Still Shamelessly Crushing on Future Trunks
HIGH Seeing all of Dragon Ball Z: Budokai's story mode in bright, shiny HD; Reversible cover art!
LOW Seeing Dragon Ball Z: Budokai 3's boring story mode in flat, static HD; Cheap AI.
WTF The AI abuses the crap out of the fact that combat starts when "FIGHT" appears, not when it fades like most other fighters—cheap first hits for everyone!
Dragon Ball Z fans, rejoice! Two last-gen fighting games, Dragon Ball Z: Budokai and Dragon Ball Z: Budokai 3, have been re-released on one disc, complete with a shiny high-def facelift! Those who missed the original releases (or newcomers introduced via the anime's own updated re-release) should find themselves pleased with this simplistic, but flashy, pair of fighters.
For those new to these titles, Dragon Ball Z: Budokai is a series with the standard collection of modes usually found in the genre. Both titles include a tournament, practice, versus, and story modes. Both also allow for some character customization, letting players tweak a fighter's skillset to match their play style, and both titles are also voiced by the English-speaking actors, although only Budokai 3 has a Japanese language option. While these two titles have a lot in common, where they diverge are their respective story modes.
Dragon Ball Z: Budokai starts right at the beginning of the anime's Saiyan saga. Through a series of "episodes" (complete with recaps and previews) players traverse the entire storyline up to and through the Cell Saga. Each cut-scene is presented in crisp, vibrant animation that looks very much like the original anime, only now rendered in three dimensions.
Special missions break up the monotony of the standard "Defeat X Opponent" structure by finding ways to tie into pivotal moments from the show—one moment I'm fighting furiously to defeat someone before a heart virus drains all of my health, and the next I'm spinning my controller to charge a special attack in a small amount of time. Beating Story Mode once unlocks the ability to replay cleared episodes, in addition to opening up new ones. Players will ultimately go through the storyline from three different points of view (Saiyans, Namekians, and Androids).
While Budokai 3's story mode has the same starting point, it journeys all the way through Dragon Ball Z and its sequel (Dragon Ball GT) plus several of the movies. In doing so, it throws out the episodic format of Dragon Ball Z: Budokai in favor of an open world map where the player's chosen character can fly around while hunting for dragon balls, searching for fights, or participating in a Story Mission to progress the game.
Each fight won gives the player experience and levels, which they can use to upgrade their fighter's stats. While this system encourages exploration, it also feels a little arbitrary. For example, in a series where an individual's power level is heavily talked about in-show, it felt a little odd that I could grind out levels and dump stats until, numerically speaking, a human like Yamcha could be stronger than ridiculous powerhouse Frieza.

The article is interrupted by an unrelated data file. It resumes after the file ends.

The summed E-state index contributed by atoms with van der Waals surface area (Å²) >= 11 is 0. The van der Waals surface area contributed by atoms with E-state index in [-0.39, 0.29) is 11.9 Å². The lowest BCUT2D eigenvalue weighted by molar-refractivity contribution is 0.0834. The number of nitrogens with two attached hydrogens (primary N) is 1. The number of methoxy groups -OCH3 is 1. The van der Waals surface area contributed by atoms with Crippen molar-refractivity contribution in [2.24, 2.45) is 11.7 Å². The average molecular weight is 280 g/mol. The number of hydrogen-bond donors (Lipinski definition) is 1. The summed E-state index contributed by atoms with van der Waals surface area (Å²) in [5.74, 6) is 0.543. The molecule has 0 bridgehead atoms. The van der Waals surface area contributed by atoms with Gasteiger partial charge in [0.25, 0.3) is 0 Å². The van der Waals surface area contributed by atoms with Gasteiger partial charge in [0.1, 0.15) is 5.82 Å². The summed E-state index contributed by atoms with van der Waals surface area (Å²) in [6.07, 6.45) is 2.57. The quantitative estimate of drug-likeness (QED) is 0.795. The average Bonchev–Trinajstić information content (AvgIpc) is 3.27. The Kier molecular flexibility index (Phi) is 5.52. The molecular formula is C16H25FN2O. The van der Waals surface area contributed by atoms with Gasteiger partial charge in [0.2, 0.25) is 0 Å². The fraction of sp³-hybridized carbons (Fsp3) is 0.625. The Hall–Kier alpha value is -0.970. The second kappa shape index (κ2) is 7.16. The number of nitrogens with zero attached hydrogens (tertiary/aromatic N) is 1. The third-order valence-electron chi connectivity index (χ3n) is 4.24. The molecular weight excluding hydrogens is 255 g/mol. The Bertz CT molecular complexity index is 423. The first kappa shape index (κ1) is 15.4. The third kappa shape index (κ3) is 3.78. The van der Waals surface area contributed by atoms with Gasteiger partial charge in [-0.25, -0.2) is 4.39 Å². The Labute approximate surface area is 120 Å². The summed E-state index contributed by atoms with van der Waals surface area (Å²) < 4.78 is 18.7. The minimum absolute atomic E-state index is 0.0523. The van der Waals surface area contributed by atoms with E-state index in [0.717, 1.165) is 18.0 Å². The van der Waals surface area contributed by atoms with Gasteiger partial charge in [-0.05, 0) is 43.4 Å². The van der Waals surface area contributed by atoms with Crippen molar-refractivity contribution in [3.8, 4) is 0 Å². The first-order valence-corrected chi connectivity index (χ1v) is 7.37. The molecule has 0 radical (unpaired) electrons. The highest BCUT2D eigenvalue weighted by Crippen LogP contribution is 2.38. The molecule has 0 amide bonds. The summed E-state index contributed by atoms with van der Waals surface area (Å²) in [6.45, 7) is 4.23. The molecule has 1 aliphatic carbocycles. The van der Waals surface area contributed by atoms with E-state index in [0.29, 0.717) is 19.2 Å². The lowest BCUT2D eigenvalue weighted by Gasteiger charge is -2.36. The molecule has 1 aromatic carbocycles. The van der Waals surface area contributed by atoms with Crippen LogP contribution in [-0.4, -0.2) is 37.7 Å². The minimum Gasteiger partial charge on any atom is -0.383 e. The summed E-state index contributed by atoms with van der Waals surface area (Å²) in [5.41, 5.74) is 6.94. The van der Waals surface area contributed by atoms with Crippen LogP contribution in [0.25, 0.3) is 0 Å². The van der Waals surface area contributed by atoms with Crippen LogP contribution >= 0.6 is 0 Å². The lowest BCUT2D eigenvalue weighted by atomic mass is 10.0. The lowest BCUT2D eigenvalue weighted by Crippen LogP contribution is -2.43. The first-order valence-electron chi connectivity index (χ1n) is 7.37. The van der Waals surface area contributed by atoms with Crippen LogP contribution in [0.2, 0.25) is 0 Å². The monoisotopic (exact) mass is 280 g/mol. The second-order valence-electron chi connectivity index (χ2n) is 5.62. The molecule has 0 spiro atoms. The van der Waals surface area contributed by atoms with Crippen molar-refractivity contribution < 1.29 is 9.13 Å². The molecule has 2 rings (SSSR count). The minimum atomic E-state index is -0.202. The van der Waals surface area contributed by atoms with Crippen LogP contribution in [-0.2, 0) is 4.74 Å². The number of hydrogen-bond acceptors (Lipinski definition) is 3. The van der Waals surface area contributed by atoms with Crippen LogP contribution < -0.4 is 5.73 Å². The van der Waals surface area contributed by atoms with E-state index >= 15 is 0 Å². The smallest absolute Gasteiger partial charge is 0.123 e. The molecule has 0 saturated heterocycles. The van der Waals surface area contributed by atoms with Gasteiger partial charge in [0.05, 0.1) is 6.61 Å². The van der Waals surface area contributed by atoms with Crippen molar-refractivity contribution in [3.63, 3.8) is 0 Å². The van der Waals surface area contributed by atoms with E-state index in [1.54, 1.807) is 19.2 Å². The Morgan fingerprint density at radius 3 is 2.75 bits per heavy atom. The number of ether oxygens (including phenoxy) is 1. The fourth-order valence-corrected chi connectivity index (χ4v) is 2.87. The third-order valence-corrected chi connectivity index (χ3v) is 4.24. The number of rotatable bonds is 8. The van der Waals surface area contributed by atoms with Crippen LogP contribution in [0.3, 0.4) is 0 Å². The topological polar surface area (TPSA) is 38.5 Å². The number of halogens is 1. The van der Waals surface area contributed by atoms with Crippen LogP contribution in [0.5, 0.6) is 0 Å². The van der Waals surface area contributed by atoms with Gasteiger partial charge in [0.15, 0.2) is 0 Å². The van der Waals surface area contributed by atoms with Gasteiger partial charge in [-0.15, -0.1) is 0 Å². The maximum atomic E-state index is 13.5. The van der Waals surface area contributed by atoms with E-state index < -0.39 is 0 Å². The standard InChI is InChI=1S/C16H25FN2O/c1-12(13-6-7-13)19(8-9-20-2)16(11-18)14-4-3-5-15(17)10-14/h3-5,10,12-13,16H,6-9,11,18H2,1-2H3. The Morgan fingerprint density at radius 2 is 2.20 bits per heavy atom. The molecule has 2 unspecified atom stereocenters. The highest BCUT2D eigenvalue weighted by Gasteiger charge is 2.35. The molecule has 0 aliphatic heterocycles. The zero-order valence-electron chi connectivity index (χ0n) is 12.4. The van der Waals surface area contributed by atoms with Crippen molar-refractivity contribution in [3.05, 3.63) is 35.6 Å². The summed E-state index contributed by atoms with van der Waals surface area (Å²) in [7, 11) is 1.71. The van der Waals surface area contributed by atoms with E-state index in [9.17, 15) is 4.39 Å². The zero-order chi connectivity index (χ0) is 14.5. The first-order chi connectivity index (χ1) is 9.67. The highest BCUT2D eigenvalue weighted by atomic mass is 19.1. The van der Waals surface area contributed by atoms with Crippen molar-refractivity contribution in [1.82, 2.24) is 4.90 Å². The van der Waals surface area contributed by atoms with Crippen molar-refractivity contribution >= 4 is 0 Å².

Another drawback of Budokai 3's story mode is the lack of cut-scenes. Dialogue between characters is presented via static pictures, sometimes without voice acting, and unless the player chooses someone that was in every major fight in the entire series (in other words, mainly Goku), the story literally jumps forward to the next battle without preface or warning. It's jarring to go, as Piccolo, from fighting Vegeta's Saibamen to Frieza's second form, to then pummel Android #17—it's a few weeks' worth of episodes glossed over in the span of three minutes.
It's hard to recommend the Dragon Ball Z: Budokai HD Collection as pure fighting games since the combat was simplistic when they were originally released, and that hasn't changed with the re-release. On the other hand, there's something charmingly nostalgic about it all… So much so, that I even caught myself smiling fondly while watching Gohan take on Perfect Cell. Anyone looking for a deep, complex brawler is best be served elsewhere, but fans looking for some Super Saiya-jin action or younger folks that just want to button-mash will find something here to like.
Disclosures: This game was obtained via publisher and reviewed on the Xbox 360. Approximately eight hours of play were devoted to the single-player modes, and the story mode in Dragon Ball Z: Budokai was completed once. Story mode in Dragon Ball Z: Budokai 3 was not completed, and no time was spent in either game's multiplayer modes.
Parents: According to the ESRB, this game contains cartoon violence, crude humor, mild blood and use of tobacco. As a game based off of a show aimed at teenaged boys, there is exactly that same level of content. If the kids can watch the show, then there won't be a problem with the game.
Deaf & Hard of Hearing Gamers: Subtitles are hard-coded into the game—in fact there are no options to toggle subtitles at all. That said, any lines spoken in combat itself (taunts, opening/closing one-liners) are not subtitled. The game is still completely accessible.